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It's a fine line between living for the moment and being a sociopath.

Patricia B McConnell: For The Love Of A Dog.

Pema Chodron: The Places That Scare You

Daniel Wallace: Mr Sebastian & the Negro Magician



All paths lead to the same goal: to convey to others what we are. --Pablo Neruda

Sunday, May 07, 2000

LA Unconfidential #5

L.A. Unconfidential
Number 5
May 7, 2000


These stream-of-consciousness rants may start to clench their gluteus cheeks. One of the folks receiving them is a cool woman I met in my last six months at McKinsey. She’s the editor of the Australian Financial Review’s management magazine, Boss. She mentioned, before I left, that I oughta write something for the magazine about what it’s like leaving the comfy, cozy world of McKinsey and throwing myself to the uncertain winds of a startup. Don’t know why she chose me; there are plenty of folks in my shoes, as the Wall Street Journal observed rather pointedly a couple weeks back. But I was flattered, so I started thinking about what I’d write. In the meantime, I put her on the mailing list of the Unconfidential. The more the merrier, hey?

Well, guess what got published? While I was meditating about the insightful new-economy management mini-tome I would write for her, she sent me a note after the first Unconfidential saying, “Thanks for the article. It’ll be in the next issue.” Am I happy? Sure. But now I’m also cursed with forethought, dammit. Thanks, Helen.

The standout events of recent days aren’t about the business, however. They’re about credit and arrogance, about tables and cars.

Since I arrived, I knew I’d need to make two major purchases once I found a place to live: a car and a table. As long as the six-week relocation period lasted, I could rely on the company-funded rental car. And, as long as I was in a hotel, I would have a place to eat, write, and use as a horizontal filing cabinet. Those times have passed.

So, last week, I set out to buy a car and a table almost simultaneously. Perhaps there’s some valuable character diagnosis in the fact that I went to buy a used car on the Internet (iMotors—thanks, Nikki), but was unwilling to choose a table without touching it first. Anybody who’s into cars will consider this crazy. Anybody who’s into tables just voted me sane despite contradictory evidence. Anybody who isn’t into tables or cars will wonder why these items are milestones for me.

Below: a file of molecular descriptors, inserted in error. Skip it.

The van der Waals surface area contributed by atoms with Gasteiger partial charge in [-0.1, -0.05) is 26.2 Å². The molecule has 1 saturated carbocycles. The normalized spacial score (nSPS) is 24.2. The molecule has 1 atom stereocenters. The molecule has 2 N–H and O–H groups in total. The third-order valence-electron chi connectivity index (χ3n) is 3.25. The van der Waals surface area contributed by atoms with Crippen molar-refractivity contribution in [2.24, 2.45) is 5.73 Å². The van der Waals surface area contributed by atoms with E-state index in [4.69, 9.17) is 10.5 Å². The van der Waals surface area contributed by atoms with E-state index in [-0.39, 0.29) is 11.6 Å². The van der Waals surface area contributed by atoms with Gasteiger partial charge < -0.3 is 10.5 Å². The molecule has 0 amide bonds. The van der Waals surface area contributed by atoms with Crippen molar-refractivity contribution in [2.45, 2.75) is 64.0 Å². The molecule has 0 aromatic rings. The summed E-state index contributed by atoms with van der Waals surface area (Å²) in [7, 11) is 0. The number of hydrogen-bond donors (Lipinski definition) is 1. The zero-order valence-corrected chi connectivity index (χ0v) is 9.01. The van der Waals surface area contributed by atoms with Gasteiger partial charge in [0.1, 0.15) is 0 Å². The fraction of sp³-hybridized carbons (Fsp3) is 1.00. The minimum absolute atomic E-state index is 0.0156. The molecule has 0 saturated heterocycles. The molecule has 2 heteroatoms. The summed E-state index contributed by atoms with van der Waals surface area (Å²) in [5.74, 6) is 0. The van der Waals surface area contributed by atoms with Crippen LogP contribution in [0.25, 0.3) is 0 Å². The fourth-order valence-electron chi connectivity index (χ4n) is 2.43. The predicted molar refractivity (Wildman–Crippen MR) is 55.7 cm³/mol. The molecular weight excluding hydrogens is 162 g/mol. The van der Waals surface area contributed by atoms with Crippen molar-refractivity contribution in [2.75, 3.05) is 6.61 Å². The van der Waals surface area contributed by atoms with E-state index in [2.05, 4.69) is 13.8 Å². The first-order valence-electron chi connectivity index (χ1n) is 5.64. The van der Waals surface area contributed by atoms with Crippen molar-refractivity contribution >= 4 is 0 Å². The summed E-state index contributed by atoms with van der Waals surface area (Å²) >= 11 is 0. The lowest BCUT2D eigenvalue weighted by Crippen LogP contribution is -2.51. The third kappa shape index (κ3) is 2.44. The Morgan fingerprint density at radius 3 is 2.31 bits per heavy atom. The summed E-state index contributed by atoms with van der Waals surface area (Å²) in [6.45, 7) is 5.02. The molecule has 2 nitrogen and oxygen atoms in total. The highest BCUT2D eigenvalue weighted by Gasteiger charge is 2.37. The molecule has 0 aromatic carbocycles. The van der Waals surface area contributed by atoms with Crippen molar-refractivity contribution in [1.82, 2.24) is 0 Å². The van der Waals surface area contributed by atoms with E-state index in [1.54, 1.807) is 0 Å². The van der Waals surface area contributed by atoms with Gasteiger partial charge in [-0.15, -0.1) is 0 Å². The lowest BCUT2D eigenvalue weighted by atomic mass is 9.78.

Both purchase decisions were dead easy. I don’t care about cars, so image is unimportant and reliability and value are essential: 3 year-old Honda Civic. I do care about tables, so they’ve gotta be sturdy and big enough to seat eight for dinner parties. On the other hand, I can’t stand sinking big money into objects other than cameras, so the table I chose was inexpensive: Ikea.

So, items chosen, I got on the phone. To cut to the chase, Ikea won’t take my credit card and iMotors won’t finance my car. Why? I don’t exist, apparently. For the last ten years, I’ve lived in Australia. In they eyes of American creditors, that means I’m a ghost. That’s what one of them actually said: “You’re a ghost, Mr Spencer.”

As it turns out, two things are true that I hadn’t imagined plausible. First: a clean, inactive credit history is the same as having bad credit. It’s kind of like being born into Christianity. Even though you’ve just arrived on the planet, you’re already a sinner. Second: the United States considers other country’s banking system credible enough to establish an individual’s credit-worthiness. Been paying a mortgage in Australia, carrying credit cards in Hong Kong and single-handedly funding the debt of Botswanaland? U.S. banks will politely point out that, “Unfortunately, you have no credit history, sir.” It is with a straight face that Americans incredulously tell you they don’t understand why the rest of the world thinks them arrogant.

The upshot: at 32 years old, making comfortably more than the American average and with zero debt, I’ve gotta get my father to co-sign on my car loan.

By the way, my washing machine arrived yesterday. And I haven’t a clue how to drive it.

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